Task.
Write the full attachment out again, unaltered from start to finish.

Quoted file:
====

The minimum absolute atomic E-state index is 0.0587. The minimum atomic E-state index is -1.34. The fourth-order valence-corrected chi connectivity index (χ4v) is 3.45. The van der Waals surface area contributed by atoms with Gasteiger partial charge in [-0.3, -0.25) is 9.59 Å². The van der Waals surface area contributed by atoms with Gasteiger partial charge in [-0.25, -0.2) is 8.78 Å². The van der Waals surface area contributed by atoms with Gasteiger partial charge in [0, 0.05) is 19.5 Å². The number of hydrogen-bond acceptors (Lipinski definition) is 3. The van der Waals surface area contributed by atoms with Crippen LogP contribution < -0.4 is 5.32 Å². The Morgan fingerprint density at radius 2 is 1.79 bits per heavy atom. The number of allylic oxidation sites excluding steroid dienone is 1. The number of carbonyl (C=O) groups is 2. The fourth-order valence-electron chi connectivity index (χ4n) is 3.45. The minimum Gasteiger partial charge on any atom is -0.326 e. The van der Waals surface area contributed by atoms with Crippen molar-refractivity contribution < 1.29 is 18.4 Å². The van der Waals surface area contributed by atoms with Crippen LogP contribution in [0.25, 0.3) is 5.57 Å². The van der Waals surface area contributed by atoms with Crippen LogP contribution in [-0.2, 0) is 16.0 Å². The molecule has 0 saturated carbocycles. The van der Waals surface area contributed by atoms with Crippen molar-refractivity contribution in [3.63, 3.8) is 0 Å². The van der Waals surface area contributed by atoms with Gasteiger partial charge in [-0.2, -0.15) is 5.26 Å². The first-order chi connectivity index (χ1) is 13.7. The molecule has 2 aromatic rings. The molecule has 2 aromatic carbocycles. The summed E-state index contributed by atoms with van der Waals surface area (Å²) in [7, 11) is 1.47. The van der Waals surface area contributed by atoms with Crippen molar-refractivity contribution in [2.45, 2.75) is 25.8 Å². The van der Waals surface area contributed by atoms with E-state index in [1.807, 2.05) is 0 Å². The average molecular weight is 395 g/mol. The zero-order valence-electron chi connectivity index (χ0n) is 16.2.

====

The minimum absolute atomic E-state index is 0.0587. The minimum atomic E-state index is -1.34. The fourth-order valence-corrected chi connectivity index (χ4v) is 3.45. The van der Waals surface area contributed by atoms with Gasteiger partial charge in [-0.3, -0.25) is 9.59 Å². The van der Waals surface area contributed by atoms with Gasteiger partial charge in [-0.25, -0.2) is 8.78 Å². The van der Waals surface area contributed by atoms with Gasteiger partial charge in [0, 0.05) is 19.5 Å². The number of hydrogen-bond acceptors (Lipinski definition) is 3. The van der Waals surface area contributed by atoms with Crippen LogP contribution < -0.4 is 5.32 Å². The Morgan fingerprint density at radius 2 is 1.79 bits per heavy atom. The number of allylic oxidation sites excluding steroid dienone is 1. The number of carbonyl (C=O) groups is 2. The fourth-order valence-electron chi connectivity index (χ4n) is 3.45. The minimum Gasteiger partial charge on any atom is -0.326 e. The van der Waals surface area contributed by atoms with Crippen molar-refractivity contribution < 1.29 is 18.4 Å². The van der Waals surface area contributed by atoms with Crippen LogP contribution in [0.25, 0.3) is 5.57 Å². The van der Waals surface area contributed by atoms with Crippen LogP contribution in [-0.2, 0) is 16.0 Å². The molecule has 0 saturated carbocycles. The van der Waals surface area contributed by atoms with Crippen molar-refractivity contribution in [3.63, 3.8) is 0 Å². The van der Waals surface area contributed by atoms with Gasteiger partial charge in [-0.2, -0.15) is 5.26 Å². The first-order chi connectivity index (χ1) is 13.7. The molecule has 2 aromatic rings. The molecule has 2 aromatic carbocycles. The summed E-state index contributed by atoms with van der Waals surface area (Å²) in [7, 11) is 1.47. The van der Waals surface area contributed by atoms with Crippen molar-refractivity contribution in [2.45, 2.75) is 25.8 Å². The van der Waals surface area contributed by atoms with E-state index in [1.807, 2.05) is 0 Å². The average molecular weight is 395 g/mol. The zero-order valence-electron chi connectivity index (χ0n) is 16.2.